Fitbit Force: Data & Connectivity

The Force puts in a strong showing in this category thanks to an on-device display, iOS and Android apps, automatic data upload via Bluetooth, as well as the aforementioned data deletion procedure.

DATA & CONNECTIVITYFitbit ForceJawbone UP24Nike+ FuelBand SEPolar Loop
On-device display?1011
Web display?1011
iOS App1111
Android App1100
Automatic Upload (via bluetooth, wifi, xwave, etc.)1110
Proprietary Hardware Connections (antenna, charging, other?)-1-10-1
Customer data download0100
Explicit data deletion procedure11
Bluetooth1110
Wifi0000
NFC0000
Z Wave0000
Integrate data gathered with other devices from the same brand?1100
Integrate with other brands?0000
Can the device be calibrated?0100
Battery Life (days divided by 10; range of eligible values = .5 to 1.5)0.90.70.50.5
TOTAL7.97.75.52.5

Unfortunately, the Force is penalized one point for requiring a proprietary charging cable (if you lose it, you’re out of luck). The Force also misses out on credit for being able to download your data. This capability is available, but it’s not part of the out-of-the-box feature set and costs another $49.99 per year.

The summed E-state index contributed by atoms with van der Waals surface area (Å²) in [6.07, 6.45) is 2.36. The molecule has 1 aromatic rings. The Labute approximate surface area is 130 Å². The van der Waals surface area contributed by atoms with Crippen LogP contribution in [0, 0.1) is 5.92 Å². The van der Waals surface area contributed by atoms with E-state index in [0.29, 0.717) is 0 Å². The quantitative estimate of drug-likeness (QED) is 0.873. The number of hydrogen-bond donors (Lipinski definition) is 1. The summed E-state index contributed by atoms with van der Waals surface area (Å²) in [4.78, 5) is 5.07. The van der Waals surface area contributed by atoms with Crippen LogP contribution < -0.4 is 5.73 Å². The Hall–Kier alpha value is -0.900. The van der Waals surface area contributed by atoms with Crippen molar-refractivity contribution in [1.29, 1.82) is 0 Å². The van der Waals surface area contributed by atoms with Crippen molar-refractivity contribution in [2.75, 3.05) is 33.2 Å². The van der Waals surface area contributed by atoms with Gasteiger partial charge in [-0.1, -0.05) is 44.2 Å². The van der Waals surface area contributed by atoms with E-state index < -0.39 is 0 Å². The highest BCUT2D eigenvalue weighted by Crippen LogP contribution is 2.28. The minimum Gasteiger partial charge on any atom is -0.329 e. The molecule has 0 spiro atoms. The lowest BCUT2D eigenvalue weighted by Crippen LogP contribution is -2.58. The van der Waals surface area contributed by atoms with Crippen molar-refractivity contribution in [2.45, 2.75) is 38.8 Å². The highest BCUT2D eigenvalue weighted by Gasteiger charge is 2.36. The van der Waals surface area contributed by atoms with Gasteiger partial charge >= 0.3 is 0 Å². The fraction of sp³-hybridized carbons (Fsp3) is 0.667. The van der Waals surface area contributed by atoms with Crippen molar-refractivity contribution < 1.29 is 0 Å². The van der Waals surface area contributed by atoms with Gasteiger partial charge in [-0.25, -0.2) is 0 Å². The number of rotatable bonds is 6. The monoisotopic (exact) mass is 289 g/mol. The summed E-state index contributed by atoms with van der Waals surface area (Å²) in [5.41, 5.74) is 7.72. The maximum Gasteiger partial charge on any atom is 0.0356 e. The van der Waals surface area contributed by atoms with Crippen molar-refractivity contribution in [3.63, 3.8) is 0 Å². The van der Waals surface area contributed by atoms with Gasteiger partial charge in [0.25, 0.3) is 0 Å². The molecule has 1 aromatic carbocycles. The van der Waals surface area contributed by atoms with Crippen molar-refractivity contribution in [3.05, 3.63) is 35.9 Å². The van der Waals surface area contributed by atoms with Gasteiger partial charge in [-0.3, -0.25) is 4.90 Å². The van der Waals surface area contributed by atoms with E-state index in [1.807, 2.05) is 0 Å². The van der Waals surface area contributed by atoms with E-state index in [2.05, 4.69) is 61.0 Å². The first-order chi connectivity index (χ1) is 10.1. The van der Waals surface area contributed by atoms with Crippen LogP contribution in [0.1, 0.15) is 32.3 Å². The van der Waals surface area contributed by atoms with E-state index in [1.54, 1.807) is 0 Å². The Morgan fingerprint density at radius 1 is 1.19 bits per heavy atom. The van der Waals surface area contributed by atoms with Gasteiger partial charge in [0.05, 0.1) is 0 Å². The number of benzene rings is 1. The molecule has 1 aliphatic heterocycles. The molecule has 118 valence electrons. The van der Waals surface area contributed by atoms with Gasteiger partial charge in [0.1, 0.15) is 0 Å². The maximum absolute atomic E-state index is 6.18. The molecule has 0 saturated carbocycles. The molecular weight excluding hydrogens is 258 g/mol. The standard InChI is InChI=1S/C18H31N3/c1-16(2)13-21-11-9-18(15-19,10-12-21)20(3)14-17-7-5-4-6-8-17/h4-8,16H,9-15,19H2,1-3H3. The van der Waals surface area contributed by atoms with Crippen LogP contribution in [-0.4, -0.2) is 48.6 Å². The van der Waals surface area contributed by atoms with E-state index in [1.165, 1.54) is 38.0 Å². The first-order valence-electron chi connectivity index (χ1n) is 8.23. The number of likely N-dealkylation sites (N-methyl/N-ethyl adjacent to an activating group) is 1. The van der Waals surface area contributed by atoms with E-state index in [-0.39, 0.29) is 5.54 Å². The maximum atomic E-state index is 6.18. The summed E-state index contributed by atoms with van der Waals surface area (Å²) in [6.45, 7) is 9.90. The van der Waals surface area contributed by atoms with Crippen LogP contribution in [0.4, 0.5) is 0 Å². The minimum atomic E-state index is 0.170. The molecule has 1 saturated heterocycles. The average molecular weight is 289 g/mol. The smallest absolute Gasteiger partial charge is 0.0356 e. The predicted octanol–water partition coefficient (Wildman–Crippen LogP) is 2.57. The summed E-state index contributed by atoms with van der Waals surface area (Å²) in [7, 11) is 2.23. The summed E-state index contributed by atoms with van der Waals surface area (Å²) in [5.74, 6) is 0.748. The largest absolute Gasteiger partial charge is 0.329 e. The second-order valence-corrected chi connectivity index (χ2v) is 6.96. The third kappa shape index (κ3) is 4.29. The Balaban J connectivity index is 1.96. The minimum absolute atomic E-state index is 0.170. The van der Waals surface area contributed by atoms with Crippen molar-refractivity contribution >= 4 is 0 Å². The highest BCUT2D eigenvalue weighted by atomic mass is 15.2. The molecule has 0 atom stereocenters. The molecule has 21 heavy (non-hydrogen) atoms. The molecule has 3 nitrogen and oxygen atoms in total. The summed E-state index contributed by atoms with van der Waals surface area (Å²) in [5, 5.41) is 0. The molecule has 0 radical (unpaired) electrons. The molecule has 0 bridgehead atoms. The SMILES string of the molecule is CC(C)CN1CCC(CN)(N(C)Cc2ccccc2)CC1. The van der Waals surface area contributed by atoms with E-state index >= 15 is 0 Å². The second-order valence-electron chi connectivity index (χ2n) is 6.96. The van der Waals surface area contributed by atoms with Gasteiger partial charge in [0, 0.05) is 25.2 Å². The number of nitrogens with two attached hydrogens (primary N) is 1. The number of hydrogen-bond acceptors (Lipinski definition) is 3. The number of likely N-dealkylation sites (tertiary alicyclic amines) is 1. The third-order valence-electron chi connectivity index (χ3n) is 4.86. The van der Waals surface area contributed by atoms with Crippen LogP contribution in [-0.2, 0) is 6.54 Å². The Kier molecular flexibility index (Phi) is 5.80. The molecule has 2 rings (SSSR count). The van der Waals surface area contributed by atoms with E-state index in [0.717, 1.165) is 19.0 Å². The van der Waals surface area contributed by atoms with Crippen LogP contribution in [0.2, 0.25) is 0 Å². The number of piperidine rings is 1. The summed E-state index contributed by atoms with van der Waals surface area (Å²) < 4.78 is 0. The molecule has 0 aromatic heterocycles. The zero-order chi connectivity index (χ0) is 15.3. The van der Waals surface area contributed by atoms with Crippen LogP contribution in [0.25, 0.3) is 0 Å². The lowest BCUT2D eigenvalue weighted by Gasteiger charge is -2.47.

The Force can’t be calibrated to increase precision the way the both UP bands can be, but Fitbit emphasizes the importance of designating which wrist you’ll be wearing the Force on (dominant hand vs. non-dominant). Jawbone has a similar practice, although their recommendation is to simply wear their products on your non-dominant hand.

Finally, battery life is above average for the industry with an estimated nine days of use in between charges. So if you lose your charging cable right after a fresh charge you’ll be able to order a new one and wait until it arrives. If you only discover you’ve lost your cable because your Force has run out of juice, you’re going to be out of luck.

Let’s take a look at Functions, a category where the Force turned in a record setting performance.